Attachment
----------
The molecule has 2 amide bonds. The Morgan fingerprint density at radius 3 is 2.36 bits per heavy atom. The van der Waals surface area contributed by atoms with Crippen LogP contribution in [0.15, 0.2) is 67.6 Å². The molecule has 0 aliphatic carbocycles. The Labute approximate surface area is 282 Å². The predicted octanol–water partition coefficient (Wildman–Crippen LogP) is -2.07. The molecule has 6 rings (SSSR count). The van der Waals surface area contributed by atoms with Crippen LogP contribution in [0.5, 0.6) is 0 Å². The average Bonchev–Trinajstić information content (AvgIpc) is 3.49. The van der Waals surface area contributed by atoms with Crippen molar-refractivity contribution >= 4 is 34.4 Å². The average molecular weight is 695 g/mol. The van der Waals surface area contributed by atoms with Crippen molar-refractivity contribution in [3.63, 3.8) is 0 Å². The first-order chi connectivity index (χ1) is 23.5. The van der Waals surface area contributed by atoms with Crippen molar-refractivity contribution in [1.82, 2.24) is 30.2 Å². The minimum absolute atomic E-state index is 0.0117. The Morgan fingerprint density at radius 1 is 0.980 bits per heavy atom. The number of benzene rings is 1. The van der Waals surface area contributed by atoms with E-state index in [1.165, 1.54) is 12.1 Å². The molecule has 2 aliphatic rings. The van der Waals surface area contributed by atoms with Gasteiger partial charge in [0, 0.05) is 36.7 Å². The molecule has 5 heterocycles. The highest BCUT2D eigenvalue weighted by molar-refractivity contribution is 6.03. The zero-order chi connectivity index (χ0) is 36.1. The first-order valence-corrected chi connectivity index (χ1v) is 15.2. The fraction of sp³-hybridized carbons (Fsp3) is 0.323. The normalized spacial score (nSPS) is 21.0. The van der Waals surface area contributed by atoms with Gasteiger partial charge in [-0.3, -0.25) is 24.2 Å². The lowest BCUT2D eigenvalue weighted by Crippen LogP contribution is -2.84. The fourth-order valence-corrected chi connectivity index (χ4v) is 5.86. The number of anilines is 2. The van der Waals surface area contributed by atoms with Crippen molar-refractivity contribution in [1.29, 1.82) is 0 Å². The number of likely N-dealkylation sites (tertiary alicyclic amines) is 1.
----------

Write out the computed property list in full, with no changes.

The molecule has 2 amide bonds. The Morgan fingerprint density at radius 3 is 2.36 bits per heavy atom. The van der Waals surface area contributed by atoms with Crippen LogP contribution in [0.15, 0.2) is 67.6 Å². The molecule has 0 aliphatic carbocycles. The Labute approximate surface area is 282 Å². The predicted octanol–water partition coefficient (Wildman–Crippen LogP) is -2.07. The molecule has 6 rings (SSSR count). The van der Waals surface area contributed by atoms with Crippen LogP contribution in [0.5, 0.6) is 0 Å². The average Bonchev–Trinajstić information content (AvgIpc) is 3.49. The van der Waals surface area contributed by atoms with Crippen molar-refractivity contribution >= 4 is 34.4 Å². The average molecular weight is 695 g/mol. The van der Waals surface area contributed by atoms with Crippen molar-refractivity contribution in [3.63, 3.8) is 0 Å². The first-order chi connectivity index (χ1) is 23.5. The van der Waals surface area contributed by atoms with Crippen molar-refractivity contribution in [1.82, 2.24) is 30.2 Å². The minimum absolute atomic E-state index is 0.0117. The Morgan fingerprint density at radius 1 is 0.980 bits per heavy atom. The number of benzene rings is 1. The van der Waals surface area contributed by atoms with E-state index in [1.165, 1.54) is 12.1 Å². The molecule has 2 aliphatic rings. The van der Waals surface area contributed by atoms with Gasteiger partial charge in [0, 0.05) is 36.7 Å². The molecule has 5 heterocycles. The highest BCUT2D eigenvalue weighted by molar-refractivity contribution is 6.03. The zero-order chi connectivity index (χ0) is 36.1. The first-order valence-corrected chi connectivity index (χ1v) is 15.2. The fraction of sp³-hybridized carbons (Fsp3) is 0.323. The normalized spacial score (nSPS) is 21.0. The van der Waals surface area contributed by atoms with Gasteiger partial charge in [-0.3, -0.25) is 24.2 Å². The lowest BCUT2D eigenvalue weighted by Crippen LogP contribution is -2.84. The fourth-order valence-corrected chi connectivity index (χ4v) is 5.86. The number of anilines is 2. The van der Waals surface area contributed by atoms with Crippen molar-refractivity contribution in [1.29, 1.82) is 0 Å². The number of likely N-dealkylation sites (tertiary alicyclic amines) is 1.